Gemini Full Moon
Note: Due to DSL internet problems, this is posting a couple of days late. The Gemini full moon was Friday. Thanks for understanding.
Tonight we are experiencing the Gemini full moon. When the moon is full, the sun and moon are in opposition to one another, relative to the Earth; the Earth is between them. We know, then, that whatever sign the sun is in, the full moon will be in the opposite sign. The sun is in Sagittarius, and so tonight the moon is in Gemini. Full phase lasts about two and a half days, though the opposition is mathematically exact, within one degree, for about two hours. This was Friday afternoon.
The full moon is known to be an intense time. Bartenders, cops, ER docs, cabbies and waitresses can't all be having paranormal delusions, noticed by anybody except the editor of the Skeptical Enquirer. And why wouldn't it be an intense time, with the Earth dangling between the sun and moon, and with all its people feeling the polarity of gravity and other forms of energy? Don't ask modern rational thinking, which says that nothing matters except for guns and money. Ask a witch instead.
Astrological signs work as polarities; there are twelve signs in the zodiac, and six polarities, and the opposing signs don't so much contradict as contain one another. Once you get into that kind of subject matter, studying the meaning of the opposite signs, you're really doing astrology -- and it's easy.
The astrological signs are illustrated in the ancient Tarot, but in none so well as the Thoth Tarot by Aleister Crowley and Lady Freida Harris. Crowley, the notorious occultist and magus, proudly hated equally by the secret orders and the Christians, designed his deck through much of his life. In the 40s, Lady Freida was commissioned to paint it, a job which took five years. It was finally published decades later, around 1969, long after Crowley had died. Along with the Rider-Waite deck, it is one of the most influential modern interpretations of an ancient oracle and game. (Most modern decks follow the path of Crowley's deck, or Waite's.)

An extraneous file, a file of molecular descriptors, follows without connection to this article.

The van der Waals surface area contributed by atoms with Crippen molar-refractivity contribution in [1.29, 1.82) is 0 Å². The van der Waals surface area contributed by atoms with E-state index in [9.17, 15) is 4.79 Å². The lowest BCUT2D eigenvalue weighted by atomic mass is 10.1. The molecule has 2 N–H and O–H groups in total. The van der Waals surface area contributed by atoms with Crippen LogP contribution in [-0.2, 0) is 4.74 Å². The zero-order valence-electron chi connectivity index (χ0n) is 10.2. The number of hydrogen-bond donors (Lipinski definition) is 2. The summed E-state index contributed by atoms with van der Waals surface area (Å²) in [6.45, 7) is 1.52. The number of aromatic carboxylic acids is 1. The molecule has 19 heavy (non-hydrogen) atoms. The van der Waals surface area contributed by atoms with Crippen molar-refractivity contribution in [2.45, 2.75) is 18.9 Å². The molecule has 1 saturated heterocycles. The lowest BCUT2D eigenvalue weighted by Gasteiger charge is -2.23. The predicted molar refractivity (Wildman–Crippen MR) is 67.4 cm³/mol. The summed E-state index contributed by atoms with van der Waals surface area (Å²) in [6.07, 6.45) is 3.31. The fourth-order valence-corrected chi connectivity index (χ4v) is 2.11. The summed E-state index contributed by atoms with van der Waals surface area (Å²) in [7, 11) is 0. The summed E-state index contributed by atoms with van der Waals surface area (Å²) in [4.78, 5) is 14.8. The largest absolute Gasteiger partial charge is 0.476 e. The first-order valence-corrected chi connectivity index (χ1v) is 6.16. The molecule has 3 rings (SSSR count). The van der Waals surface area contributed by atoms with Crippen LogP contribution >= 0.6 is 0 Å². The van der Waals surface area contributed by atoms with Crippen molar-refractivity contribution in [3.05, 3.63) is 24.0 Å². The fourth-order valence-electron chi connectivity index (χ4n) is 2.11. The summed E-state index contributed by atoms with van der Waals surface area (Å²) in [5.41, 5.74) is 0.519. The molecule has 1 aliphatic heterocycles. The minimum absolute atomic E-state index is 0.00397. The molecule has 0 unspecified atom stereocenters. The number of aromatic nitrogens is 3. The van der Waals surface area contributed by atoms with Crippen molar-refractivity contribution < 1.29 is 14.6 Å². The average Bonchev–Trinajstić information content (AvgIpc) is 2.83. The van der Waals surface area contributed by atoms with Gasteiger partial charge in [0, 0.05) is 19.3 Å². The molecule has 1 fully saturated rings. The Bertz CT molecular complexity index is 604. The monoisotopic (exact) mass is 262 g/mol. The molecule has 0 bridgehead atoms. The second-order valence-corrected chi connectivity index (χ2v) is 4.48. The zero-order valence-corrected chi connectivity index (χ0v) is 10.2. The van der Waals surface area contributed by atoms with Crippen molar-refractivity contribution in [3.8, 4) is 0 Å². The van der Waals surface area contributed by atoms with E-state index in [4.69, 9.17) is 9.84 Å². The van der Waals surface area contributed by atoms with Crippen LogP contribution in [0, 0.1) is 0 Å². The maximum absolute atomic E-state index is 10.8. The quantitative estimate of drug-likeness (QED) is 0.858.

Crowley puts a lot of astrology into his cards, making the deck an essential tool for any student of astrology. So to illustrate the Gemini/Sagittarius polarity, I will use his cards that represent those signs, The Lovers (for Gemini) and Art (sometimes called Temperance, for Sagittarius).
The Lovers, representing Gemini, is the sixth card in the Major Arcana. (There are two decks in the Tarot, the Minor Arcana, comprised of the suits, such as pentacles and wands, and the other, comprised of major figures, archetypes, angels, etc., called the Major Arcana). Art is the fourteenth of the majors.
The Lovers represents the principle of duality; polarity itself, generally, the most important polarity in the world, that between self and other. In other ages, this card was called The Brothers and both figures were male; in modern decks they are usually male and female, though old Therion (Crowley) never hesitates to toss us back to earlier traditions, depicting both figures in his card as women. Their opposition quality is depicted by one being black and the other white; the same is true for the two children, but notice their positions.